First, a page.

1120 SW Fifth Ave, Suite 1331, Portland, OR 97204
1120 SW Fifth Ave, Suite 1331, Portland, OR 97204
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Vertical Infrastructure in the Public Right-of-Way
Cellular and wireless providers are looking to install and expand networks of small cells throughout urban areas to improve coverage, quality, resilience and increase cellular network capacity to meet the increasing demand on their current networks served by cell towers (also known as macro cells).
A “Small Wireless Facility” (SWF) or “Small Cell” is any Wireless Communications Facility that has an antenna no more than three cubic feet in volume and are mounted on structures 50 feet or less in height. The majority of small cells will be attached to both City-owned and third-party utility street light or signal light poles in the public right-of-way. Additional sites may be permitted on privately-owned structures.
Macro Cell (traditional cell towers)
“Macro Wireless Facility” or “Macro Site” is any Wireless Communications Facility that is not a Small Wireless Facility. For Macro Wireless Facility requirements, please refer to the Office for Community Technology (OCT) website.
Wireless Communications Facility
“Wireless Communications Facility” means the equipment, and associated structures, needed to transmit and/or receive electromagnetic signals. A Wireless Communications Facility typically includes antennas, supporting structures, and equipment cabinets and may be attached to third-party utility or City-owned structures or poles in the public right-of-way.
For full definitions see TRN-10.44 - Vertical Infrastructure in the Public Right-of-Way (Interim Administrative Rule adopted by Portland Bureau of Transportation).
Small Cell Examples
Above are examples of poles from other jurisdictions in the U.S. The metal poles on the left that show various configurations of small cell attachments. The photos on the right are of attachments on a wood utility pole.
The City of Portland has been proactive in establishing standards and requirements for size, volume, appearance and placement of small cell installations. For example, for structural reasons, as well as aesthetics and view impacts, “shrouding technology” must be used and there are size requirements dependent on the type of pole (metal vs. wood).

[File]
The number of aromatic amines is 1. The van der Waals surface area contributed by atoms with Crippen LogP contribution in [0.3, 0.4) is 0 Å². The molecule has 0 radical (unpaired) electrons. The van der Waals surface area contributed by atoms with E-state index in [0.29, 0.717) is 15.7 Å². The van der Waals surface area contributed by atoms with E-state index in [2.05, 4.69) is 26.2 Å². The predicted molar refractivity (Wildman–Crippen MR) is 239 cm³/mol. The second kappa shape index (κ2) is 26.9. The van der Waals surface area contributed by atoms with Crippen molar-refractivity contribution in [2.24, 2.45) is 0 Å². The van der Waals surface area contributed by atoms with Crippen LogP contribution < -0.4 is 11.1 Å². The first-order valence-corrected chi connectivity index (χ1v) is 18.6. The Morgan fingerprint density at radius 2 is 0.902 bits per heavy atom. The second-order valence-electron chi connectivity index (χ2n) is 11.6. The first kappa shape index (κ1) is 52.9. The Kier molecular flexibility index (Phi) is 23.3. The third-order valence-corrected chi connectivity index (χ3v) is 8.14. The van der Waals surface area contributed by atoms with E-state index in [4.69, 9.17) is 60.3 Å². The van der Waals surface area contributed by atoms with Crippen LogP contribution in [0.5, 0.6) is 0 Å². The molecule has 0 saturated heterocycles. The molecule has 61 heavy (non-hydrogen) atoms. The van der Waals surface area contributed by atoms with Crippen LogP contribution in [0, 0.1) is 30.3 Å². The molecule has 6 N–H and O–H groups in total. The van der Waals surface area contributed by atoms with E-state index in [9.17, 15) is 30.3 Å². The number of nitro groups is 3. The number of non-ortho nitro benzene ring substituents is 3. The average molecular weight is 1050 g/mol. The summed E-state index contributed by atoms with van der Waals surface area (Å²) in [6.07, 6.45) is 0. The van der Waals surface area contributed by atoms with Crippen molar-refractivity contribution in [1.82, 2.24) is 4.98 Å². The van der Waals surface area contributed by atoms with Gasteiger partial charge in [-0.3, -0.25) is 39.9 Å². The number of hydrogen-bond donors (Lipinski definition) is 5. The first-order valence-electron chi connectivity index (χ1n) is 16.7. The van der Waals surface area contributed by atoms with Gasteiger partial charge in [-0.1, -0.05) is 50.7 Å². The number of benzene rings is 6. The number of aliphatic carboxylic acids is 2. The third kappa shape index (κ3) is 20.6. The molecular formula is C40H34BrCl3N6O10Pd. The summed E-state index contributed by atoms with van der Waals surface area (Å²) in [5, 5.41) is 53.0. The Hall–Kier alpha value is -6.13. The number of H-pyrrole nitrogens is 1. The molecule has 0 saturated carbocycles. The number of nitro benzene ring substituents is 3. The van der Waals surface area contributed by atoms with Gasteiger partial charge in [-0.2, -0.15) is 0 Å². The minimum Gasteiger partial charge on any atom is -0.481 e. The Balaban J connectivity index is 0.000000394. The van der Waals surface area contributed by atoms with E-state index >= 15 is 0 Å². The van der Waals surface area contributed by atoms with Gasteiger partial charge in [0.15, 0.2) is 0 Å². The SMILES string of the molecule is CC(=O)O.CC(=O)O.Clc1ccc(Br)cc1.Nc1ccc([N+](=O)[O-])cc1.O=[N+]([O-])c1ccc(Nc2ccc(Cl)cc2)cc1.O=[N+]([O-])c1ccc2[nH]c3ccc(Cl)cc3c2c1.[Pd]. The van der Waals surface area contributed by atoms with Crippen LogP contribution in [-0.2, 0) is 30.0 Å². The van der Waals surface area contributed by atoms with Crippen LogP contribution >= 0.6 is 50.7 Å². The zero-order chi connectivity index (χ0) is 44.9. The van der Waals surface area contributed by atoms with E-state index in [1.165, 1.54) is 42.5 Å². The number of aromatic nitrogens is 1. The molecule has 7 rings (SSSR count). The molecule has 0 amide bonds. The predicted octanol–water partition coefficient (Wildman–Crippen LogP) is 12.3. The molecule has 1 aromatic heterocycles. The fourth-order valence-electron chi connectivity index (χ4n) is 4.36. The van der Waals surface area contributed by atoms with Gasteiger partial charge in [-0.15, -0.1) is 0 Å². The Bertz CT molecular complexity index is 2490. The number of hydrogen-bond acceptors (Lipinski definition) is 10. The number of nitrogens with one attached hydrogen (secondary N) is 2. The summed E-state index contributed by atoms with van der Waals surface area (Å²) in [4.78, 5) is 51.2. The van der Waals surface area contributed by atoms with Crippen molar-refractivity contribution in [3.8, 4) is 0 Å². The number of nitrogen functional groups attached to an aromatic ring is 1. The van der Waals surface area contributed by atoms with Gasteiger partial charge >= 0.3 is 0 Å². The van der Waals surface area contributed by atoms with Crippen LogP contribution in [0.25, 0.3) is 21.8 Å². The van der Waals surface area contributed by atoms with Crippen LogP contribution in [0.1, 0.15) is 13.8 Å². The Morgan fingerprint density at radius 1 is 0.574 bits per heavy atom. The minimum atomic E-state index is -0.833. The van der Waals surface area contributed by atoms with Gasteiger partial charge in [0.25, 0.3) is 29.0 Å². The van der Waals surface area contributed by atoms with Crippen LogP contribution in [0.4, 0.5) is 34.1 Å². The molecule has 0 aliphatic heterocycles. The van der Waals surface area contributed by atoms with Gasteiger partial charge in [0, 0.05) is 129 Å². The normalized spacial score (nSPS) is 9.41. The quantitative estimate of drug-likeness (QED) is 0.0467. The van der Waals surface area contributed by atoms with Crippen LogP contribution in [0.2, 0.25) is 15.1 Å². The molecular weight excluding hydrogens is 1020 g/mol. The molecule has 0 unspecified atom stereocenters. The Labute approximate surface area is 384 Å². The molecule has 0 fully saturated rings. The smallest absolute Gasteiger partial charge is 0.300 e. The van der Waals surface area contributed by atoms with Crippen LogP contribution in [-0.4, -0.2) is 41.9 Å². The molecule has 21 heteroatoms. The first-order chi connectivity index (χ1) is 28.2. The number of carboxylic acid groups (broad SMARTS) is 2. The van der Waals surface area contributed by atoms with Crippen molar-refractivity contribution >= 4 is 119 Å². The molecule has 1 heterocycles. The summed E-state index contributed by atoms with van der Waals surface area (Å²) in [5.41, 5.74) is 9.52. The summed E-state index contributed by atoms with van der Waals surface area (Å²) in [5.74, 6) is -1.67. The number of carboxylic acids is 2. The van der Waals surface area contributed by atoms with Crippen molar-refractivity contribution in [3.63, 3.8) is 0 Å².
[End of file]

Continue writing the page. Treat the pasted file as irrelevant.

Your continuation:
5G small cell technology is still in development and various attachment configurations will vary based on the carrier. The main component of 5G small cells are panel antennas. There are typically three panel antennas per site. Regardless of the differing configurations, PBOT has established size and weight parameters for 5G small cells.
The Federal Communications Commission (FCC) does not allow local authorities to deny public right-of-way small cell installations on the basis of concerns about radio frequency (RF) emissions if the facilities comply with FCC rules and standards. The FCC and American Cancer Society have information about RF safety on their websites:
The Portland City Council recently passed a resolution that encouraged the FCC to complete a more thorough health and safety study regarding 5G frequencies.
Congressman Peter DeFazio has also sent a letter to the FCC urging a similar study.
FCC limits to Local Authority:
The Federal Communication Commission’s (FCC) order – effective January 2019 – related to the deployment of small wireless facilities. The FCC has imposed limitations on a city's ability to regulate the placement and construction of telecommunications towers and facilities.